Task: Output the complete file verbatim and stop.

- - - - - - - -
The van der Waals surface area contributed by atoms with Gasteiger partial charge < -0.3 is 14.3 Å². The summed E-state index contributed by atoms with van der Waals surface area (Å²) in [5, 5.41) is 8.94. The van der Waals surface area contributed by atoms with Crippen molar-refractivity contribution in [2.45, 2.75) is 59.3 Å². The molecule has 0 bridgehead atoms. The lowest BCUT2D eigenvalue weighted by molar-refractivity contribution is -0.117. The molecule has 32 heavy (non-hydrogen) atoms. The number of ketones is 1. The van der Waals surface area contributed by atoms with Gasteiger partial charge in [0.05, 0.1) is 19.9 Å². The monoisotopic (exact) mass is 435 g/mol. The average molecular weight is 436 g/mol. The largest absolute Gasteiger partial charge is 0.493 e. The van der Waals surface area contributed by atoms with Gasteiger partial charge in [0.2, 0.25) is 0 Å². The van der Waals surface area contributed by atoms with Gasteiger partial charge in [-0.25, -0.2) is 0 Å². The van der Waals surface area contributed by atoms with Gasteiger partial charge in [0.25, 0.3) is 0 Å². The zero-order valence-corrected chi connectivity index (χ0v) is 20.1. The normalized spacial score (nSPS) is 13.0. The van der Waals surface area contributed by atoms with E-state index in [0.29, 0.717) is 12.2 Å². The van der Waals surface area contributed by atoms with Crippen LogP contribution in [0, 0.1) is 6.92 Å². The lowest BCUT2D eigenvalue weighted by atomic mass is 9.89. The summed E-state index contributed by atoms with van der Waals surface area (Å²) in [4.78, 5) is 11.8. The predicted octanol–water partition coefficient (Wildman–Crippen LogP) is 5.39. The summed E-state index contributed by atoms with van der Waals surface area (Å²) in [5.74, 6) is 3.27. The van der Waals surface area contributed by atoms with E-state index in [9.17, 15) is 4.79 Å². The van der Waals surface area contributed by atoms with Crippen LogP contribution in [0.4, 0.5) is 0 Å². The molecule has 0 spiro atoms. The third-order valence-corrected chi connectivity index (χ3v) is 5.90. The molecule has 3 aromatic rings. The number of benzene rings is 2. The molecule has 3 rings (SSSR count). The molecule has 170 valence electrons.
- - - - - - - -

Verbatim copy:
The van der Waals surface area contributed by atoms with Gasteiger partial charge < -0.3 is 14.3 Å². The summed E-state index contributed by atoms with van der Waals surface area (Å²) in [5, 5.41) is 8.94. The van der Waals surface area contributed by atoms with Crippen molar-refractivity contribution in [2.45, 2.75) is 59.3 Å². The molecule has 0 bridgehead atoms. The lowest BCUT2D eigenvalue weighted by molar-refractivity contribution is -0.117. The molecule has 32 heavy (non-hydrogen) atoms. The number of ketones is 1. The van der Waals surface area contributed by atoms with Gasteiger partial charge in [0.05, 0.1) is 19.9 Å². The monoisotopic (exact) mass is 435 g/mol. The average molecular weight is 436 g/mol. The largest absolute Gasteiger partial charge is 0.493 e. The van der Waals surface area contributed by atoms with Gasteiger partial charge in [0.2, 0.25) is 0 Å². The van der Waals surface area contributed by atoms with Gasteiger partial charge in [-0.25, -0.2) is 0 Å². The van der Waals surface area contributed by atoms with Gasteiger partial charge in [0.25, 0.3) is 0 Å². The zero-order valence-corrected chi connectivity index (χ0v) is 20.1. The normalized spacial score (nSPS) is 13.0. The van der Waals surface area contributed by atoms with E-state index in [0.29, 0.717) is 12.2 Å². The van der Waals surface area contributed by atoms with Crippen LogP contribution in [0, 0.1) is 6.92 Å². The lowest BCUT2D eigenvalue weighted by atomic mass is 9.89. The summed E-state index contributed by atoms with van der Waals surface area (Å²) in [4.78, 5) is 11.8. The predicted octanol–water partition coefficient (Wildman–Crippen LogP) is 5.39. The summed E-state index contributed by atoms with van der Waals surface area (Å²) in [5.74, 6) is 3.27. The van der Waals surface area contributed by atoms with E-state index in [9.17, 15) is 4.79 Å². The van der Waals surface area contributed by atoms with Crippen LogP contribution in [0.4, 0.5) is 0 Å². The molecule has 0 spiro atoms. The third-order valence-corrected chi connectivity index (χ3v) is 5.90. The molecule has 3 aromatic rings. The number of benzene rings is 2. The molecule has 3 rings (SSSR count). The molecule has 170 valence electrons.